The Year in the Garden: 2017

Between opening our new building and expanding our inventory, 2017 was a whirlwind for us at the nursery. With all the unusual weather, it was a whirlwind for the garden too! Wondering why your garden stayed green til October? Lamenting the short, late foliage season? Here’s a breakdown of what happened and why.


January and early February were cold and snowy. Snow fall can be a pain, but it’s essential for maintaining the local ecosystem, which thrives on moisture even in the winter. Most years, cold and snow are consistent right on until April, but in 2017, we had an unseasonably warm February, with temperatures hitting the 60’s.Fruit tree blossoms in early spring at Kalleco Nursery in Tillson, NYWhile this was a nice reprieve from winter for us, it impacted the landscape pretty seriously, especially when it dropped back down into freezing temps in March.


Our usual early bloomers like Heleborus and Crocus, which had woken up during the February warmth, died off and never bloomed again. It also led to a later season for Hydrangeas. Our usual early bloomers like Heleborus and Crocus, which had woken up during the February warmth, died off and never bloomed again. It’s other major impact were our beloved hydrangeas. Spring varieties like “Mophead” had their buds killed off in the March freeze, leading to none of those gorgeous blue and pink blooms in June or July. Fall hydrangeas had a great year, but more on that later.

Spring Into Summer

Spring did finally arrive, late in April, with lots of rain. The cooler temperatures and the precipitation made for a lovely May, full of sunny days. It also re-invigorated gardens, so May through July we were treated to a incredible blooming period for spring and summer perennials. This was also a gift for the bees and other pollinators, which flourished in such lively gardens. By late summer, the hydrangea had recovered from early damage and we had those neon blooms well into August.Red and pink echinacea in the summer, available at Rosendale Nursery Kalleco Nursery Corp.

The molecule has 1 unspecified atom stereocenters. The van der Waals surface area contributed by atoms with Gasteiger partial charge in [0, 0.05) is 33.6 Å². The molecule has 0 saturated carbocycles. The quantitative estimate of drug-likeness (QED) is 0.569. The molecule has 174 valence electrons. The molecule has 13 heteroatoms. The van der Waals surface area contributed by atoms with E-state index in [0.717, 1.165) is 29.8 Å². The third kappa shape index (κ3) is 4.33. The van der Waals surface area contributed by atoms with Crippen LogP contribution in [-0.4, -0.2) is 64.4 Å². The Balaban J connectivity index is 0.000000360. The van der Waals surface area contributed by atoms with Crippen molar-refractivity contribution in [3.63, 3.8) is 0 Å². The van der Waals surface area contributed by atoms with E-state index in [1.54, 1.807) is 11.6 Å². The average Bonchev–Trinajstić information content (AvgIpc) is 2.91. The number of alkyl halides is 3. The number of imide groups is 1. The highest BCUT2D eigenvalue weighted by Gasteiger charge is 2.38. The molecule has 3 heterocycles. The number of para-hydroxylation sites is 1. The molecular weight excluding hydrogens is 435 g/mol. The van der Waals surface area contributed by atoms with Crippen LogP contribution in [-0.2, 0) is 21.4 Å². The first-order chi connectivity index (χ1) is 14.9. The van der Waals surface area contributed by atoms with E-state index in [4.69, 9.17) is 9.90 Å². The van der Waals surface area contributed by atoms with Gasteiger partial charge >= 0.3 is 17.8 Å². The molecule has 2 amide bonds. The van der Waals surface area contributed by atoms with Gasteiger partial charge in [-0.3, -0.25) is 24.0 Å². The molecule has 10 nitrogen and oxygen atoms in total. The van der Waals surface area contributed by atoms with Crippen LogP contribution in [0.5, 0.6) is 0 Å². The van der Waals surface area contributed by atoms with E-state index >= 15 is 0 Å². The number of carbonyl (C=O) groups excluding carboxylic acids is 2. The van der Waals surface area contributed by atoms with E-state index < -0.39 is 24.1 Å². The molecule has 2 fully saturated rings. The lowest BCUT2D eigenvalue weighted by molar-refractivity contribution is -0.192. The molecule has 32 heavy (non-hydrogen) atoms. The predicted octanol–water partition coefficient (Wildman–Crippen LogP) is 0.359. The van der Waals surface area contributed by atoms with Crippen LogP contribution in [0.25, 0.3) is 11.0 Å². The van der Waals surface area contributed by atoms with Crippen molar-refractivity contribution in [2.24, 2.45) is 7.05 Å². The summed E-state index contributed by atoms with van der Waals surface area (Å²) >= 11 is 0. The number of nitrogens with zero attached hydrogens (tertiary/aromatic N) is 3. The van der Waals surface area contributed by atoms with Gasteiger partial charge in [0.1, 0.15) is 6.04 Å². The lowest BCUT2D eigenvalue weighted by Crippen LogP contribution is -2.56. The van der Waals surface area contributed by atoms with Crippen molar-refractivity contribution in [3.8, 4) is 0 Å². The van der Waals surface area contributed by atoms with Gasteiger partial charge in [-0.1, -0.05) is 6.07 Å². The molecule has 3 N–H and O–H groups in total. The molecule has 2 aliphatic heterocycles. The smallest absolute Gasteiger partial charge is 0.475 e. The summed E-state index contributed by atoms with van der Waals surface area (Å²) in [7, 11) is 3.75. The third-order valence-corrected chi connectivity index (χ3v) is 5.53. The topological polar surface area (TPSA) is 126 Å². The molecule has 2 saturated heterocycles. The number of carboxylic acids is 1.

Summer Into Fall

August was cool, which led to some early leaf changing. But all that came to a halt when we had an extended Indian summer in September and October. Temperatures climbed as high as the 80’s, but hung around the high 70’s throughout the first half of fall. This meant an extended bloom period for cooler weather perennials, and plenty of time to get a second show out of your Echinacea, Dianthus and others.

Red and orange fall mums and decorative fall peppers at Ulster County nursery Kalleco Nursery in Tillson.

Unfortunately, it also lessened the usual autumnal color show. Dry weather meant the maples, the primary source of the reds and oranges we treasure, dried up and dropped their leaves while they were still green. Wetland areas did get a nice golden period, and later in the fall we were able to see some russets and rich browns with our oaks and elms. But if you felt like the foliage season was short this year, you’re right, it was.

Winterberry in late fall at Kalleco Nursery, Ulster County garden center.Late Fall

By November we were back on track. Gardens were ready to be cut back and put to rest by mid-November. Our first snows showed up in December, which is a good prospectus for the coming winter. As we said before, more snow means more moisture, which can lead to an early spring!

Kalleco Nursery, Ulster County and Hudson Valley nursery.

So that was 2017. Now we’re deep in winter, shivering away and probably dreaming about spring. What’re you hoping for this year? What’re you most looking forward to about the coming growing season?